Steven Tyler: Frontman, Idol Judge and Rock Icon by Jim Larsen

Steven Tyler: Frontman, Idol Judge and Rock Icon

byJim Larsen

Kobo ebook | May 24, 2013

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Table of Contents

Terms of Use
Steven Tyler: Frontman, Idol Judge and Rock Icon
Comeback after Rehab
Steven Tyler Fast Facts
Essential Information
Steven Tyler Says 'American Idol' Was 'Not My Cup of Tea'
Additional Resources
Video Resource Links
Steven Tyler: Frontman, Idol Judge and Rock Icon

Born upon March 26, 1948, Steven Tyler used up drums and singing prior to becoming the bombastic, vibrant leader of the rock band Aerosmith The team would take pleasure in significant chart success with hits like "Dream On," "Walk This Way," "Love in an Elevator" and "I Don't Want to Miss a Thing," having even more than 3 decades worth of staying power. Tyler also acted as an American Idol judge for two years.

Steven Victor Tallarico, better referred to as Steven Tyler, was born on March 26, 1948 in Yonkers, New York. As the diva of Aerosmith, Tyler is considered to be one of rock's biggest showmen. The son of a music teacher, he started playing drums at a young age, but then concentrated on vocal.

After relocating to Boston in the late 1960s, Tyler eventually satisfied up the artists that would form the rock group Aerosmith. He reportedly met up with guitarist Joe Perry and bassist Tom Hamilton while they were playing in different bands in the Sunapee, New Hampshire area. Guitarist Ray Tabano (who was later on changed by Brad Whitford) and drummer Joey Kramer joined up with the others to form Aerosmith. The band played its first job together in 1970, and shared an apartment in Boston.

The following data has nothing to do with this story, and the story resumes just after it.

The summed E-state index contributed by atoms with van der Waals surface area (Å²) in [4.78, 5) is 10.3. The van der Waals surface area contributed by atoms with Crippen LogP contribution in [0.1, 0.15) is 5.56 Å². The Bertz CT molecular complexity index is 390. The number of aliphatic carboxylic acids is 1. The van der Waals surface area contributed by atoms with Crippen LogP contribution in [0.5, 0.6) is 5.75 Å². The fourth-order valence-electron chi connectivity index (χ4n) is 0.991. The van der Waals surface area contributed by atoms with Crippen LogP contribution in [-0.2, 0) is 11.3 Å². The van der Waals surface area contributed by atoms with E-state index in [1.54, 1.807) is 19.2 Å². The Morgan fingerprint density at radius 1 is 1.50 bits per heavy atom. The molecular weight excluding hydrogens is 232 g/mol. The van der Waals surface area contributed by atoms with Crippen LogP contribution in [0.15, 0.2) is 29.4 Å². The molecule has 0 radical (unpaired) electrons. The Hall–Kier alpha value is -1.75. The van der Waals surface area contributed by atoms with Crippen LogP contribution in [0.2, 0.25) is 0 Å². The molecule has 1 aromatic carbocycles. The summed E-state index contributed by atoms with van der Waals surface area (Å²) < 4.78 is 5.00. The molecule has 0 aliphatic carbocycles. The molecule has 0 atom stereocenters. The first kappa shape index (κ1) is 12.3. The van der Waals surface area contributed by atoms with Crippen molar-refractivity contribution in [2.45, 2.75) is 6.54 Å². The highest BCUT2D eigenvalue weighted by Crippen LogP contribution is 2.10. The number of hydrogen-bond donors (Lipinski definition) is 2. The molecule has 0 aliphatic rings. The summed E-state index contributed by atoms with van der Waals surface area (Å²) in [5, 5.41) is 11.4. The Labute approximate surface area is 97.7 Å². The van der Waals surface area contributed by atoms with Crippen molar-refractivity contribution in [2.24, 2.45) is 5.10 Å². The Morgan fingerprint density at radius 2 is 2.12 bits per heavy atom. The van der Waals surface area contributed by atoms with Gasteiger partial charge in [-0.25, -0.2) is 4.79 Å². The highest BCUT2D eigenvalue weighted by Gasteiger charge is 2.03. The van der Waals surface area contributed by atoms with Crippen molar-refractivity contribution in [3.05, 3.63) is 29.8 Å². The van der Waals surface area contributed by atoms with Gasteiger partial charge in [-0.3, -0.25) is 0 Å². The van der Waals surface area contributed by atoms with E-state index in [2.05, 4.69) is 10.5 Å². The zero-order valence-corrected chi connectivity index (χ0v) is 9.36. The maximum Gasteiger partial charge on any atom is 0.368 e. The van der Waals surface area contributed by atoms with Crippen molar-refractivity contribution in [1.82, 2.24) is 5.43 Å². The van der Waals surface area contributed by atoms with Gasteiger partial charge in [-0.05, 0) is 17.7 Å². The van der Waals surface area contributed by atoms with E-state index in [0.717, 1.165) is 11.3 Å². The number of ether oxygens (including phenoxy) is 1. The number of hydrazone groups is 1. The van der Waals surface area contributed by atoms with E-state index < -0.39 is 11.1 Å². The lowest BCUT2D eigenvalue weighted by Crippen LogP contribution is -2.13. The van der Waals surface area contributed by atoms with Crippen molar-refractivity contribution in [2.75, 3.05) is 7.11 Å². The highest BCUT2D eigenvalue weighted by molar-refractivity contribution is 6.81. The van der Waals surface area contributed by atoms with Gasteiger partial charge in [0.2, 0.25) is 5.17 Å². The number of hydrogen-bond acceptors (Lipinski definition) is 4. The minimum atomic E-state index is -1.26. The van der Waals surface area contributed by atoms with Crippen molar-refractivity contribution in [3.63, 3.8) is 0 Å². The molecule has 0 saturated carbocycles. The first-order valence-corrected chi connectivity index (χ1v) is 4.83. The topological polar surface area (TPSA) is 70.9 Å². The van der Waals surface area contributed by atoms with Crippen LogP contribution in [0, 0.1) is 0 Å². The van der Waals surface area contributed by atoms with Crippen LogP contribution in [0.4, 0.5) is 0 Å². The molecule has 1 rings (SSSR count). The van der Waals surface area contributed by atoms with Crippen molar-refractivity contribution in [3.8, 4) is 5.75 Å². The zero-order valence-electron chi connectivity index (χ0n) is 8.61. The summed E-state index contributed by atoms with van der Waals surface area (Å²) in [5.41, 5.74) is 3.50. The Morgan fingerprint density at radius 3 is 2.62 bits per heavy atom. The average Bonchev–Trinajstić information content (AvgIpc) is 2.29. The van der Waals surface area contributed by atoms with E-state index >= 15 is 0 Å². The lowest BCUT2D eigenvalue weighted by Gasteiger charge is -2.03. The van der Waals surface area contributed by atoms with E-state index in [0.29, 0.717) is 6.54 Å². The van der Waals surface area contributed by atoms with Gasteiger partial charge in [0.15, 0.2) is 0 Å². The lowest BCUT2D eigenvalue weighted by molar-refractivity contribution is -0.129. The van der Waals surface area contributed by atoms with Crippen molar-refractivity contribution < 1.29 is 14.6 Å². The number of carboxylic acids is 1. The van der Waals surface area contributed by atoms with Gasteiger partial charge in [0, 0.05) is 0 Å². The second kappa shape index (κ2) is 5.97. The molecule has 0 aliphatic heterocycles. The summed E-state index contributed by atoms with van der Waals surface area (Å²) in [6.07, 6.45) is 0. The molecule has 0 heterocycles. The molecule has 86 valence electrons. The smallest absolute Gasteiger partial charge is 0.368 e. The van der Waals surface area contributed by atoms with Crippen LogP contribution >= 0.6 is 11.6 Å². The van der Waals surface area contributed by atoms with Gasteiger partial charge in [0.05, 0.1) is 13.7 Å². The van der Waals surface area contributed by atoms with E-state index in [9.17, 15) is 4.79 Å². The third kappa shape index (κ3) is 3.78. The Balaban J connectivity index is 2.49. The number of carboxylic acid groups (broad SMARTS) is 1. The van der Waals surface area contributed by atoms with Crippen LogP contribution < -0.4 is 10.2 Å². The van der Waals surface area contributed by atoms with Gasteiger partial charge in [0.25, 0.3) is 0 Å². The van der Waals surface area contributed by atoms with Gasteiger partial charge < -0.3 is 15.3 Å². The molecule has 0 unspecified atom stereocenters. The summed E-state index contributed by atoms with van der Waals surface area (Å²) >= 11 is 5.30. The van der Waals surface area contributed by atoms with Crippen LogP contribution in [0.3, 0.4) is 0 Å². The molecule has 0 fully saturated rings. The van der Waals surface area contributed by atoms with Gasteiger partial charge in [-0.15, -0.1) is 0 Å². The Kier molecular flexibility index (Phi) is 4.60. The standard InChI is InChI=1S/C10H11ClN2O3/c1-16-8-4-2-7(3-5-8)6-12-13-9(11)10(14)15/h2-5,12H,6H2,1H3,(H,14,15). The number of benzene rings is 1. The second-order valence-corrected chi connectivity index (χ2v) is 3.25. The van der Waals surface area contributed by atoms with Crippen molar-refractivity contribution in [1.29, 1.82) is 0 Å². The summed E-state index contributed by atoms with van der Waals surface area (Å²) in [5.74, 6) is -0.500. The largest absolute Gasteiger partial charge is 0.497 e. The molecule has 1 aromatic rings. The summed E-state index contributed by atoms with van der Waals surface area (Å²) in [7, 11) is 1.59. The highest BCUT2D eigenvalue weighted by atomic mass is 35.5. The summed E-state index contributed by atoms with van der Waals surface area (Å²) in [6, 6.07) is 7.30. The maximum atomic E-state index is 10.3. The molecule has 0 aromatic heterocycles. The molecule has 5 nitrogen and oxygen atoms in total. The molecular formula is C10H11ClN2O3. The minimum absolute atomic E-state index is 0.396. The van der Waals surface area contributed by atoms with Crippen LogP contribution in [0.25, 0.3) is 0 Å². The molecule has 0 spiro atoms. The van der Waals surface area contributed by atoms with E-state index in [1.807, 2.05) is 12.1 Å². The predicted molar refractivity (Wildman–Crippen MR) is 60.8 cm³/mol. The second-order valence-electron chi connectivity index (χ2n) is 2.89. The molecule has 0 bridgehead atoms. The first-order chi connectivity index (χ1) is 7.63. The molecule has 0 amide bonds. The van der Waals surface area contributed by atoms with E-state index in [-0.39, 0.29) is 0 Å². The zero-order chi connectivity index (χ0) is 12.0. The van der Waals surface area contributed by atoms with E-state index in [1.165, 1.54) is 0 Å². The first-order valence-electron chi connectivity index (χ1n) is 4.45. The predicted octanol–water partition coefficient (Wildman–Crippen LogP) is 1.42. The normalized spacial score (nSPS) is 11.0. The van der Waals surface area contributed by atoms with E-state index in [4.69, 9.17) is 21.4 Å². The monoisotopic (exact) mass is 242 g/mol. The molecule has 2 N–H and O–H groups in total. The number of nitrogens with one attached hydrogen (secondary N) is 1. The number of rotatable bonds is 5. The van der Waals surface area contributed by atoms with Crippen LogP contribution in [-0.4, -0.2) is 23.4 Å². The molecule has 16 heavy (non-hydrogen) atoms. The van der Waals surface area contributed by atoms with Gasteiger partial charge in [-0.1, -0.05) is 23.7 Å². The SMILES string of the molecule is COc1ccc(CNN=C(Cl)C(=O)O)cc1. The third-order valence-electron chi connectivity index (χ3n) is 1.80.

Commercial Success

In 1972, Aerosmith signed a contract with Columbia Records. The following year their self-titled launching cd was released. It featured the song "Dream On," which was a minor hit. In the very early days of the group lots of comparisons were drawn with the Rolling Stones because their comparable bluesy sound and the physical resemblance between Mick Jagger and Steven Tyler. However with their 3rd album, Toys in the Attic (1975), the band emerged as a leading rock team in its own right. Showcasing their skill for creating hard rock, Aerosmith scored with such hits as "Sweet Emotion" and "Walk This Way."

Their follow-up album Rocks (1976) likewise had strong sales despite the absence of a breakout solitary as did Draw the Line (1977). However by the end of the years, the band was coming apart at the seams. Perry and Whitford eventually left the group while Tyler became heavily involved with drugs. Tyler kept the team going by adding new participants, but his personal problems influenced his creative abilities and Aerosmith was only a shadow of its former self.

Comeback after Rehab

By the mid-1980s, Tyler had gotten his act together after undergoing a rehabilitation program. In 1986, rap team Run-D.M.C. covered Aerosmith's famous "Walk This Way" single on their Raising Hell album. The performance featured vocals by Tyler and Joe Perry, and helped push Aerosmith back into the limelight. By 1987, the band had made a successful return: That year, Aerosmith released Permanent Vacation, which featured the hits "Dude (Looks Like a Lady)" and "Rag Doll." The rejuvenated rock supergroup had more commercial success with its next effort, Pump (1989), which included such songs as "Love in an Elevator" and "Janie's Got a Gun." With the rise of the cable music network MTV, the band's videos assisted them sway a new generation of followers.

Title:Steven Tyler: Frontman, Idol Judge and Rock IconFormat:Kobo ebookPublished:May 24, 2013Publisher:P MaldonadoLanguage:English

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